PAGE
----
Join Date: Aug 2006
Location: Arlington, VA
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I believe the original post was questioning battery capacity, not state-of-charge. They are different.
For example, a new 6-volt T-105 golf cart battery is rated at 225AH at the 20-hour discharge rate. If you take two of these, hook them in series, you get a 12-volt battery with a (design) capacity of 225AH. If you then apply an approximately 11A load, then 20 hours later the battery should be depleted (10.5 volts, resting).
Now, let's say the batteries are now 4 years old and have been treated only moderately well. It's likely that they will have lost much of their capacity, i.e., their ability to store and deliver electrical energy. Measuring actual capacity cannot be done with a multimeter, and it can only be estimated with load testers, hydrometers, and the like. A sophisticated internal resistance tester, like the Micronics series, can estimate battery capacity, and this has become the standard way of doing it these days. It's not a precise measure, but seems to be a pretty good indication. Unfortunately, these devices are costly...upwards of $500-600 for a decent one.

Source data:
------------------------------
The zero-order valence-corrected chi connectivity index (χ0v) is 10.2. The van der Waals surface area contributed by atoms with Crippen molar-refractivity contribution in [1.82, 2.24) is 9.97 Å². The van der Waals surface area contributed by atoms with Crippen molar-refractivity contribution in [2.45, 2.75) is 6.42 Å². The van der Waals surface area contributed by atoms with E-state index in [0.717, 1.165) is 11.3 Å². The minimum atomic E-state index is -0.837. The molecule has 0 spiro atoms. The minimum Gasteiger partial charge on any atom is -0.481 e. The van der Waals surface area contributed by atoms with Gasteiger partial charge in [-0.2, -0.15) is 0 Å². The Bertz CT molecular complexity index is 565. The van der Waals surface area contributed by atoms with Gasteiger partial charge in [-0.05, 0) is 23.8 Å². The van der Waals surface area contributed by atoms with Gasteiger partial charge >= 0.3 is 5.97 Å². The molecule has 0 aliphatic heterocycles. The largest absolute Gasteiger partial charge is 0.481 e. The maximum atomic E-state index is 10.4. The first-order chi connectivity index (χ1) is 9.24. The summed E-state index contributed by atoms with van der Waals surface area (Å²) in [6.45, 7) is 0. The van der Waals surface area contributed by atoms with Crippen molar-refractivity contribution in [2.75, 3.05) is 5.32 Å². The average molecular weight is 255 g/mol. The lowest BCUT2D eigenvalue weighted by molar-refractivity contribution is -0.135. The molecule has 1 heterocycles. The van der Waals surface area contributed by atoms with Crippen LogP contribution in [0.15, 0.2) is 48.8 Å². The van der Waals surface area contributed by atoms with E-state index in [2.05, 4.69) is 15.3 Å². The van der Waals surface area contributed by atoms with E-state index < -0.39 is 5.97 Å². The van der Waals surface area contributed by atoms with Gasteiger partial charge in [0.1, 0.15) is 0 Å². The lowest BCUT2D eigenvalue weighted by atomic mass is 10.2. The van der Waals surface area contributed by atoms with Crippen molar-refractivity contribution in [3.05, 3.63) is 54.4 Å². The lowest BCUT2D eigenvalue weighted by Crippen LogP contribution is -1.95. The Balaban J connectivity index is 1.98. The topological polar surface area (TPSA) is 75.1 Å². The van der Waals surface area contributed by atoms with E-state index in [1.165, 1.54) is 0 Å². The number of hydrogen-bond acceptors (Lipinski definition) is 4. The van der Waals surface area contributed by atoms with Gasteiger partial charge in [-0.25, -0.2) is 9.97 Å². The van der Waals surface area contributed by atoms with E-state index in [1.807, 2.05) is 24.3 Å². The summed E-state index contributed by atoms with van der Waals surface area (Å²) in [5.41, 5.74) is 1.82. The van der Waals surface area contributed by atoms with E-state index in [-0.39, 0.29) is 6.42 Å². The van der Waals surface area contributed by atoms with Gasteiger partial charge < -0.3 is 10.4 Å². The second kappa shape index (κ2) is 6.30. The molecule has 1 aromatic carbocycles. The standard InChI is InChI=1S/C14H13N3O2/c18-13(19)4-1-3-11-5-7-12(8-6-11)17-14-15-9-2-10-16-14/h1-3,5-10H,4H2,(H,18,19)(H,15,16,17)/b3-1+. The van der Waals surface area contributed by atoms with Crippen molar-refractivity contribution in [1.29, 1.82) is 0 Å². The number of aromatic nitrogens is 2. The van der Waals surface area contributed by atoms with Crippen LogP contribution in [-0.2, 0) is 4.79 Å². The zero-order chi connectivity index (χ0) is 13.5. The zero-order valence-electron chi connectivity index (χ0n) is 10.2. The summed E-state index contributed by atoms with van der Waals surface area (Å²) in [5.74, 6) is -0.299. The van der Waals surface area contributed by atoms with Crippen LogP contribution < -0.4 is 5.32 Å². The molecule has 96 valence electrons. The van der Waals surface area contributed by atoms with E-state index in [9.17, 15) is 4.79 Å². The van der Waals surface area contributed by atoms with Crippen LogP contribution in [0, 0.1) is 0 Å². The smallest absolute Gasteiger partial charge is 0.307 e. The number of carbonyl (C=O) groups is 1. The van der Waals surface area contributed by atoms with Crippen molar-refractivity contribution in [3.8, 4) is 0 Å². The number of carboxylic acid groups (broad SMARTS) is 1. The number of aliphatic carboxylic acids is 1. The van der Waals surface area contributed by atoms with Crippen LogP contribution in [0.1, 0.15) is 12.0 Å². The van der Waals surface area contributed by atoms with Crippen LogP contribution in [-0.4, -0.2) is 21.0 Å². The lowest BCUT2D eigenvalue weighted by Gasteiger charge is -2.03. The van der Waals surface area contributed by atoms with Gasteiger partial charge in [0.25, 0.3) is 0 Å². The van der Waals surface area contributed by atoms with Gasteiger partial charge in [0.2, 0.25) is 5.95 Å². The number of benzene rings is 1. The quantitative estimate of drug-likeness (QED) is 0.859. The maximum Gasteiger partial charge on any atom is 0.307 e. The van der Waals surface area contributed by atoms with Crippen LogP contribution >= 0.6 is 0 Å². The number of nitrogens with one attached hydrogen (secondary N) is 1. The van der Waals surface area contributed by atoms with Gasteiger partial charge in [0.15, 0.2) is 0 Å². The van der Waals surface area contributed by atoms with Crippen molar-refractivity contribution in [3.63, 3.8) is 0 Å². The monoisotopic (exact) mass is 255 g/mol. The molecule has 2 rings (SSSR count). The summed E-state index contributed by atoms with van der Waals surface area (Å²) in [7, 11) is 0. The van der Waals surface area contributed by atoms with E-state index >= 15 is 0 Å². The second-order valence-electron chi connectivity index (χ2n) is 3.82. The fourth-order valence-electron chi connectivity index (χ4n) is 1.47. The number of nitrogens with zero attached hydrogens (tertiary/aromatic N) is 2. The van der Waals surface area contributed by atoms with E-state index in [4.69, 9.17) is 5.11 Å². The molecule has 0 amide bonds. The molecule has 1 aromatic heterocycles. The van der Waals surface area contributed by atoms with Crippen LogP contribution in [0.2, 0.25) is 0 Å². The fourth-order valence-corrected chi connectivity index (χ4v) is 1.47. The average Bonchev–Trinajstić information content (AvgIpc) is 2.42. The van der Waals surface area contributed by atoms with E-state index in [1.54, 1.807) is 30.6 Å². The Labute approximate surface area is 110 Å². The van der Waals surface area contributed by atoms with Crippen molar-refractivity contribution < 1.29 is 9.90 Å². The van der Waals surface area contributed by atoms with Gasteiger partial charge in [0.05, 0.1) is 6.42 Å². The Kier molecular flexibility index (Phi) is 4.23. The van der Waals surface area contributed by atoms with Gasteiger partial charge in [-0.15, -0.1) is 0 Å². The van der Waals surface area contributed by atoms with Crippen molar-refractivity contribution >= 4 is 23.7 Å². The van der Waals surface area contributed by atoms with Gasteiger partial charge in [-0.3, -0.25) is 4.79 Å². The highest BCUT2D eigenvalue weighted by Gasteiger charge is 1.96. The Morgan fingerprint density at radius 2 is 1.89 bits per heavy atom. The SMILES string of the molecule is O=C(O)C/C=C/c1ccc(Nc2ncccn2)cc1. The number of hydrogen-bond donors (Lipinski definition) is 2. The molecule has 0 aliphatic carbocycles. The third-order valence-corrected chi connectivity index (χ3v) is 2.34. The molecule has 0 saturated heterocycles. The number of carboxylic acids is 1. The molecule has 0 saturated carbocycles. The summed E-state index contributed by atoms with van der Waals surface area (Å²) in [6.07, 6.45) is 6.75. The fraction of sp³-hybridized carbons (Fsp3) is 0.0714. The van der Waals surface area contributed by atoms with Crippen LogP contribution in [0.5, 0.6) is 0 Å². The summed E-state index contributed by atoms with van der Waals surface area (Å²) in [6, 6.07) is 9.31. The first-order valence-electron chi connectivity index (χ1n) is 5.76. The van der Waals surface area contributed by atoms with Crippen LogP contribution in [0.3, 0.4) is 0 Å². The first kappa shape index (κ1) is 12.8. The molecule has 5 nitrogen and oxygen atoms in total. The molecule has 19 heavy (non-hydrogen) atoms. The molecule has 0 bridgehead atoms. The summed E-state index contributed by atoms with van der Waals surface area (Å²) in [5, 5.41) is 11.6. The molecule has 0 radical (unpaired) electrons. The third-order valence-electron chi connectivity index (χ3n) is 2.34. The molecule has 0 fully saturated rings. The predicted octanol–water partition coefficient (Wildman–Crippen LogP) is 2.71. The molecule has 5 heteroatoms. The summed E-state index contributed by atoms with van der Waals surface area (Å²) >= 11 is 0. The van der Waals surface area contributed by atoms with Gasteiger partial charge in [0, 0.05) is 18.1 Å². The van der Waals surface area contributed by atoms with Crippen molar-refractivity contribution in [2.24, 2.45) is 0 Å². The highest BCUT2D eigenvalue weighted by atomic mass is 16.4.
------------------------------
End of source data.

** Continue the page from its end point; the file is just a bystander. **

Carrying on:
Note that resting battery voltage is NOT an indicator of capacity. You can have a full-charged battery showing a resting voltage of 12.6 or above, but which has lost much of its capacity (thru sulfation, stratification, contamination, plate erosion, etc.).
Aging batteries can be like aging runners...their sprint capacity may be little diminished, but they can't really hang in there for the long run :-)